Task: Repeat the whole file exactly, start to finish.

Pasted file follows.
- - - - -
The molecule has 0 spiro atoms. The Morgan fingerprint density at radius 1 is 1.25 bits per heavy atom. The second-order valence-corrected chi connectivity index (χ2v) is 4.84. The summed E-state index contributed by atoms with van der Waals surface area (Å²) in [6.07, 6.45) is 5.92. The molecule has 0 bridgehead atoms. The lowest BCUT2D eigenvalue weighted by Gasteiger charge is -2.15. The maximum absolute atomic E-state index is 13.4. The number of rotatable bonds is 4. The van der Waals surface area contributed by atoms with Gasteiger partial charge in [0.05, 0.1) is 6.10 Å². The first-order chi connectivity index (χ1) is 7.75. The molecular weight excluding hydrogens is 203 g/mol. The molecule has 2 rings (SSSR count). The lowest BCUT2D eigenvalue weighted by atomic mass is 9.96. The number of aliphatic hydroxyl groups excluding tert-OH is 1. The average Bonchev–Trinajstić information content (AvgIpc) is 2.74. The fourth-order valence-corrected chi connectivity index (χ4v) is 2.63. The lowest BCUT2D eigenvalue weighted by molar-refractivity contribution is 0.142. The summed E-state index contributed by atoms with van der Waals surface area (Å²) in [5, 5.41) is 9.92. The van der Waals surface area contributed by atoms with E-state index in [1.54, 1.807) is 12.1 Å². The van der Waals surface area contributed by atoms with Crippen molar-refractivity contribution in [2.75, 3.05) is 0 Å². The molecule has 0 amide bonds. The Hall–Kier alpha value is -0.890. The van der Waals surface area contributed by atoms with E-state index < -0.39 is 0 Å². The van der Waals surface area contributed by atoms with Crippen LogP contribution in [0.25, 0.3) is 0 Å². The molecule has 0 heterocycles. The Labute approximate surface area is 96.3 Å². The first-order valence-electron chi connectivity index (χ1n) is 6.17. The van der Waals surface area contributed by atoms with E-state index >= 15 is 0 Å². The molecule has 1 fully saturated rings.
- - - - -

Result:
The molecule has 0 spiro atoms. The Morgan fingerprint density at radius 1 is 1.25 bits per heavy atom. The second-order valence-corrected chi connectivity index (χ2v) is 4.84. The summed E-state index contributed by atoms with van der Waals surface area (Å²) in [6.07, 6.45) is 5.92. The molecule has 0 bridgehead atoms. The lowest BCUT2D eigenvalue weighted by Gasteiger charge is -2.15. The maximum absolute atomic E-state index is 13.4. The number of rotatable bonds is 4. The van der Waals surface area contributed by atoms with Gasteiger partial charge in [0.05, 0.1) is 6.10 Å². The first-order chi connectivity index (χ1) is 7.75. The molecular weight excluding hydrogens is 203 g/mol. The molecule has 2 rings (SSSR count). The lowest BCUT2D eigenvalue weighted by atomic mass is 9.96. The number of aliphatic hydroxyl groups excluding tert-OH is 1. The average Bonchev–Trinajstić information content (AvgIpc) is 2.74. The fourth-order valence-corrected chi connectivity index (χ4v) is 2.63. The lowest BCUT2D eigenvalue weighted by molar-refractivity contribution is 0.142. The summed E-state index contributed by atoms with van der Waals surface area (Å²) in [5, 5.41) is 9.92. The van der Waals surface area contributed by atoms with E-state index in [1.54, 1.807) is 12.1 Å². The van der Waals surface area contributed by atoms with Crippen molar-refractivity contribution in [2.75, 3.05) is 0 Å². The molecule has 0 amide bonds. The Hall–Kier alpha value is -0.890. The van der Waals surface area contributed by atoms with E-state index < -0.39 is 0 Å². The van der Waals surface area contributed by atoms with Crippen LogP contribution in [0.25, 0.3) is 0 Å². The molecule has 0 heterocycles. The Labute approximate surface area is 96.3 Å². The first-order valence-electron chi connectivity index (χ1n) is 6.17. The van der Waals surface area contributed by atoms with E-state index >= 15 is 0 Å². The molecule has 1 fully saturated rings.